Efforts are being made to amend the Scotland Bill to allow it to be passed before the fiscal framework is agreed. These amendments would set a time limit for agreeing the framework after enactment failing which certain clauses in the Act would not operate. But is this really the answer?
Speculation abounds about whether the two sides are really serious about reaching an agreement. However, both probably have more to lose than to gain if Smith fails. Agreement is therefore essential, but it seems increasingly likely that the deadline will be tested.
The opposition parties’ proposals in response to the Scottish Budget are the first step in setting out their stalls for the forthcoming election. The funding of public services will be a key battleground, particularly education. We await the manifestos with interest…
- The looming Stamp Duty Land Tax surcharge for landlords
Consultation on the Government’s proposal to introduce higher rates of Stamp Duty Land Tax (SDLT) closed on Monday, and we wait to see what, if any, changes there may be to the original proposal set out last year.
If the changes do go ahead as proposed, a higher rate of SDLT will apply to purchases of additional residential properties with effect from 1 April 2016. The higher rates will be three percentage points above the current SDLT rates giving a maximum 15% charge on the highest slice of the purchase price above £1.5 million.
The charge is far reaching but won’t apply to first time buyers, and so long as people replacing their main residence do so either up to 18 months before or after they buy a replacement residence, it won’t apply to them either. If the main residence is sold up to 18 months after buying a replacement, the additional charge will apply but a refund can be claimed once the former main residence has been sold within the time limit.
But individuals will not be able to elect which of their residences is their main residence, and so – confusingly – the treatment of a main residence for the purposes of the higher rates of SDLT may differ from the treatment for capital gains tax.
In addition, married couples/civil partners living together are treated as one unit. This means that they may own only one main residence between them at any one time for these purposes. HMRC will take into account a number of factors when considering whether a property is an individual’s main residence – ie where the individual and their family spends their time, at which residence the individual is registered to vote, etc.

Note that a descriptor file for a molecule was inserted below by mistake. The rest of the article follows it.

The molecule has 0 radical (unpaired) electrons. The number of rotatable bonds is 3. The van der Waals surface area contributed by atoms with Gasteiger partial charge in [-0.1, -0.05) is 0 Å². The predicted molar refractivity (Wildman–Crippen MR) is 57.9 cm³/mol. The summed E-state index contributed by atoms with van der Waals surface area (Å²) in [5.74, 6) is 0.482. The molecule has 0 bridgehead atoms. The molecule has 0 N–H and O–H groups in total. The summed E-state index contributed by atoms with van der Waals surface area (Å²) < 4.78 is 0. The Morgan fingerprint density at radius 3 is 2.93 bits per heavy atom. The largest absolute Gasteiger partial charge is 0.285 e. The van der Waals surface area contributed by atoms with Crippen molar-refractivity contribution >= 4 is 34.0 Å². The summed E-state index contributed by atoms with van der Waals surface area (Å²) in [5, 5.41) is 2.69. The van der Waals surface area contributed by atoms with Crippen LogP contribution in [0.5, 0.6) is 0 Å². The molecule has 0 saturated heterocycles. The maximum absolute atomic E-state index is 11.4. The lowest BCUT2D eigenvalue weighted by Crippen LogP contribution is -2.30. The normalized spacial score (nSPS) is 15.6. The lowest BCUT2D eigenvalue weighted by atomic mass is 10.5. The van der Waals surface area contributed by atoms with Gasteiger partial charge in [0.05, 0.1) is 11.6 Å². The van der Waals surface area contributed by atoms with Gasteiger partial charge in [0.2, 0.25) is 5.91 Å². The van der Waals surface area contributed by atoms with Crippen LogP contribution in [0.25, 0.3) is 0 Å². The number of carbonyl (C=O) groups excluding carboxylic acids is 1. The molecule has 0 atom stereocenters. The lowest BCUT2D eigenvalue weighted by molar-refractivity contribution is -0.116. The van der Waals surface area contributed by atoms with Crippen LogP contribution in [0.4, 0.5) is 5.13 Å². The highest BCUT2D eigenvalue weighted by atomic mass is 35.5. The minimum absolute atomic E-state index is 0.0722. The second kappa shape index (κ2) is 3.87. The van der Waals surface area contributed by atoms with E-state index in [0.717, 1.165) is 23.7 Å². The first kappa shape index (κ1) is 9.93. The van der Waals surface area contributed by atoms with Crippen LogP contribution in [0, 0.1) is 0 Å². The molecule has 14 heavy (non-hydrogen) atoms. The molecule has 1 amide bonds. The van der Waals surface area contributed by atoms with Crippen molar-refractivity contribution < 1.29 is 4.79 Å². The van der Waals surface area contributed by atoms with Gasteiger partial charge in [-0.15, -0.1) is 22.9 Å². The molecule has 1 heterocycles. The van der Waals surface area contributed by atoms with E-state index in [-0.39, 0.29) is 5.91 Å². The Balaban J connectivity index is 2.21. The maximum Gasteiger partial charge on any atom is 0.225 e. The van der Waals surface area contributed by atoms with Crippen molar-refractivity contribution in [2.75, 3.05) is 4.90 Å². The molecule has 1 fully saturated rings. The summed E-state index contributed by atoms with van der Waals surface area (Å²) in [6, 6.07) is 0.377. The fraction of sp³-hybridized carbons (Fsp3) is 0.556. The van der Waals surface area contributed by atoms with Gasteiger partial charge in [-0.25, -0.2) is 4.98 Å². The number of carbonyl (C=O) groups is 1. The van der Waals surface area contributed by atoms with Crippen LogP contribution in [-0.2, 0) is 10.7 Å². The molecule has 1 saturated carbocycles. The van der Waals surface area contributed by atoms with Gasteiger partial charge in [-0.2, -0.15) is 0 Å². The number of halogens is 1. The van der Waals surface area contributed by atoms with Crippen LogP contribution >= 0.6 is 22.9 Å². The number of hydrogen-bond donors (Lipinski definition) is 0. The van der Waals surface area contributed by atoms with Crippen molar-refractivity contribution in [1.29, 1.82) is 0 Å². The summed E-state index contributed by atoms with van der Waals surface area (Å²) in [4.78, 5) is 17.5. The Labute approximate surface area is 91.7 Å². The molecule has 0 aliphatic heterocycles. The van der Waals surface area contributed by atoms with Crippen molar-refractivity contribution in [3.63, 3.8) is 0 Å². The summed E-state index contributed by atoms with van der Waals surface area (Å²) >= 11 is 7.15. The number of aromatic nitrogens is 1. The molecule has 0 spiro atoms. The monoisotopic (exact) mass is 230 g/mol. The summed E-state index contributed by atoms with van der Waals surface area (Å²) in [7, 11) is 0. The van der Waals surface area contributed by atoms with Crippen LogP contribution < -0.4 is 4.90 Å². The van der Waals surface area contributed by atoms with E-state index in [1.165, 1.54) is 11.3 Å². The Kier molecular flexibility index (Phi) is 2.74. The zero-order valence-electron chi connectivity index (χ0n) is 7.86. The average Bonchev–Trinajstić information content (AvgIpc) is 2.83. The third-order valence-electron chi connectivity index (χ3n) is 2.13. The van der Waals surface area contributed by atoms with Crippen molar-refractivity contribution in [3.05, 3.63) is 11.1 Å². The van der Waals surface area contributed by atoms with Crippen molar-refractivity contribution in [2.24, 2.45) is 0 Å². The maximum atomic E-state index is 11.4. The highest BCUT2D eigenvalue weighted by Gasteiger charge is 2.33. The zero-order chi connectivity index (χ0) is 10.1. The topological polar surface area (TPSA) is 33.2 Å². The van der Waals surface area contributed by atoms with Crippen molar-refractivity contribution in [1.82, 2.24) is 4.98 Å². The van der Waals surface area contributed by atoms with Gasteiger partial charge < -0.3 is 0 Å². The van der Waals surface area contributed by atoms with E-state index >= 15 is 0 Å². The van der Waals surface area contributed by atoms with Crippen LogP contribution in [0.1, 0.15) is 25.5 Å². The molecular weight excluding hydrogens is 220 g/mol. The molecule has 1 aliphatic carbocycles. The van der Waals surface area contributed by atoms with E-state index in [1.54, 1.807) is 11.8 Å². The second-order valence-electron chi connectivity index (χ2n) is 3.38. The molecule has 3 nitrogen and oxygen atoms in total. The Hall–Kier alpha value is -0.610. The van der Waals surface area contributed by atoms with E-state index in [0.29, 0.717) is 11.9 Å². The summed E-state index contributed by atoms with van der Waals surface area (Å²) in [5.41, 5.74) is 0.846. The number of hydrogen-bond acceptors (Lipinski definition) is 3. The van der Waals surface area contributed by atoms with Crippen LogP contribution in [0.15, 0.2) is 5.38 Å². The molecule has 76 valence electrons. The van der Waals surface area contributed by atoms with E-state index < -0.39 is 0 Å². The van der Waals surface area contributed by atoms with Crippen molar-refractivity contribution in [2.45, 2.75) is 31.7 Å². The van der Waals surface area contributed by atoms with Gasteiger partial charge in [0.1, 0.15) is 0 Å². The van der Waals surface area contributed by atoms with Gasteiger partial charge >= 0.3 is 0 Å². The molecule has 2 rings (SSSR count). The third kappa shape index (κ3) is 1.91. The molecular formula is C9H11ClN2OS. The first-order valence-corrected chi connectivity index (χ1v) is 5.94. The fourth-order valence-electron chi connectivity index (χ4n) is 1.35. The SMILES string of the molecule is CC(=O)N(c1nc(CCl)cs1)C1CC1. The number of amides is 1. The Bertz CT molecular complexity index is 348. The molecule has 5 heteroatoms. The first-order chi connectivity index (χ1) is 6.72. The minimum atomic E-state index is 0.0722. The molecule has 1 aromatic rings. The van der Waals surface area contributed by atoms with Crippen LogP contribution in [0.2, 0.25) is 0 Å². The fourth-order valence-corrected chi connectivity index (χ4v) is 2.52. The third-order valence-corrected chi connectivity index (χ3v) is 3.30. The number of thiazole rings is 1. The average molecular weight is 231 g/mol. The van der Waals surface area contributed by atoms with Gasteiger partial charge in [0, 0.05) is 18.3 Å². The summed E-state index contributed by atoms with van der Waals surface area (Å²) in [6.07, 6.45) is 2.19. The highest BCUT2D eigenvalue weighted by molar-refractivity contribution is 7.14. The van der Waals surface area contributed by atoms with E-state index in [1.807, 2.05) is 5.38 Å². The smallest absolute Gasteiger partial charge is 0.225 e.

Individuals don’t pay SDLT on properties they inherit, and this won’t change with the introduction of the higher rates of SDLT. However, inherited property will be relevant when determining if a purchaser is purchasing an additional residential property.
In addition to this, there are concerns that those with overseas properties may find that also having just one property in the UK might mean they also end up paying the higher rate of SDLT.
But the main scenario in which the charge will apply is the purchase of a buy-to-let or a holiday home. With restrictions to tax relief on mortgage interest set to bite for 2017/18 onwards, landlords may feel they are being attacked from all angles and are facing considerably higher tax costs in the future.
Anyone considering purchasing a residential property needs to consider carefully how these new rules might affect them. One thing’s for sure – conveyancing solicitors will be very busy in the days leading up to 1 April this year.
- Low take-up of the marriage allowance highlights policy flaws
According to reports in the weekend press, fewer than one in ten eligible couples have applied for a new marriage tax break which came into effect on 6 April 2015.
The new relief is designed to benefit low earning couples where one spouse has insufficient income to use their personal allowance. Where couples meet the conditions the spouse with the unused allowance is able to transfer up to £1,060 of the unused allowance to their spouse by applying online.
The tax break – available to both married couples and civil partners – is worth up to £212 in the current tax year. However, many low income couples won’t be able to take advantage.
For example if one spouse has no income but the other has just above the higher rate threshold no transfer is available. Similarly where both spouses have income just above the personal allowance there is no unused allowance to transfer. In both cases they may have joint income lower than some eligible couples
So what’s stopping people from claiming?
There are suggestions that people simply don’t know that this relief exists. Many eligible couples will not be represented by accountants, so there is a job for the government in terms of raising awareness.
Secondly, despite claims from government ministers that it is quick and easy to register, couples may be put off by the prospect of having to jump through several administrative hoops. Perhaps for some older couples, it may be the case that the switching to digital and having to claim this online is providing yet another stumbling block.
There have also been criticisms that the policy is an unwelcome reverse of the principle of independent taxation. For couples to make a successful claim, they will need details of their partner’s income – adding complexity for what is quite a modest return.
It may be that the level of take-up will increase over time. Next year, the potential savings will rise to £220. Couples will also have the opportunity to claim back the relief for up to four years, so many may decide that it’s worth the effort when between £800-£1000 is on offer.